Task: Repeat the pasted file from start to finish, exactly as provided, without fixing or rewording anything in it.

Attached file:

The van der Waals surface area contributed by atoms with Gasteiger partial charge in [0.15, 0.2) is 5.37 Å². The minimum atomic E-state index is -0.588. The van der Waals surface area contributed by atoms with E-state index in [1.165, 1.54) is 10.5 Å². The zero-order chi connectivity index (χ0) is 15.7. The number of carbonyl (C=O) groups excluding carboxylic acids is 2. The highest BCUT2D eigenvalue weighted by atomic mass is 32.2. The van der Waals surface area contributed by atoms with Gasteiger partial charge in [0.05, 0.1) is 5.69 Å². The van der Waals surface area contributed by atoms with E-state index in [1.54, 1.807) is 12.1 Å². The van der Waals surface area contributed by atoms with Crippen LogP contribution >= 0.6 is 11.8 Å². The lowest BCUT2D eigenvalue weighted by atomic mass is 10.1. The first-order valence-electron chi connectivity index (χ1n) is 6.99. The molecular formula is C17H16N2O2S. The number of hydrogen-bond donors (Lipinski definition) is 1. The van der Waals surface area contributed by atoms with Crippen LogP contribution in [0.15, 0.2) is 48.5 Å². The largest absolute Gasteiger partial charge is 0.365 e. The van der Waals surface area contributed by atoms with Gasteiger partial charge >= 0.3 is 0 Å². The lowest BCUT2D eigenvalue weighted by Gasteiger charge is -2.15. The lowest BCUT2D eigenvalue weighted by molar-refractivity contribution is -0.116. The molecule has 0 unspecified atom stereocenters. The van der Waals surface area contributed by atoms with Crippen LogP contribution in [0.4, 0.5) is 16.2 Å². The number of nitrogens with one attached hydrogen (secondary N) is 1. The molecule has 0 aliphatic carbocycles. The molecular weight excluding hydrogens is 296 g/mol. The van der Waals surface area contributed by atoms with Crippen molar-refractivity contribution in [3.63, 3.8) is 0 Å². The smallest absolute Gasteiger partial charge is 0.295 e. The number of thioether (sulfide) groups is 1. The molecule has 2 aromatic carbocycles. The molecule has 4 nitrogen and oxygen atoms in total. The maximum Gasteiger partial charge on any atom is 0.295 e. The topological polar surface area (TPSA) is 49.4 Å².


The van der Waals surface area contributed by atoms with Gasteiger partial charge in [0.15, 0.2) is 5.37 Å². The minimum atomic E-state index is -0.588. The van der Waals surface area contributed by atoms with E-state index in [1.165, 1.54) is 10.5 Å². The zero-order chi connectivity index (χ0) is 15.7. The number of carbonyl (C=O) groups excluding carboxylic acids is 2. The highest BCUT2D eigenvalue weighted by atomic mass is 32.2. The van der Waals surface area contributed by atoms with Gasteiger partial charge in [0.05, 0.1) is 5.69 Å². The van der Waals surface area contributed by atoms with E-state index in [1.54, 1.807) is 12.1 Å². The van der Waals surface area contributed by atoms with Crippen LogP contribution >= 0.6 is 11.8 Å². The lowest BCUT2D eigenvalue weighted by atomic mass is 10.1. The first-order valence-electron chi connectivity index (χ1n) is 6.99. The molecular formula is C17H16N2O2S. The number of hydrogen-bond donors (Lipinski definition) is 1. The van der Waals surface area contributed by atoms with Crippen LogP contribution in [0.15, 0.2) is 48.5 Å². The largest absolute Gasteiger partial charge is 0.365 e. The van der Waals surface area contributed by atoms with Gasteiger partial charge >= 0.3 is 0 Å². The lowest BCUT2D eigenvalue weighted by Gasteiger charge is -2.15. The lowest BCUT2D eigenvalue weighted by molar-refractivity contribution is -0.116. The molecule has 0 unspecified atom stereocenters. The van der Waals surface area contributed by atoms with Crippen LogP contribution in [0.4, 0.5) is 16.2 Å². The number of nitrogens with one attached hydrogen (secondary N) is 1. The molecule has 0 aliphatic carbocycles. The molecular weight excluding hydrogens is 296 g/mol. The van der Waals surface area contributed by atoms with Crippen molar-refractivity contribution in [3.63, 3.8) is 0 Å². The smallest absolute Gasteiger partial charge is 0.295 e. The number of thioether (sulfide) groups is 1. The molecule has 2 aromatic carbocycles. The molecule has 4 nitrogen and oxygen atoms in total. The maximum Gasteiger partial charge on any atom is 0.295 e. The topological polar surface area (TPSA) is 49.4 Å².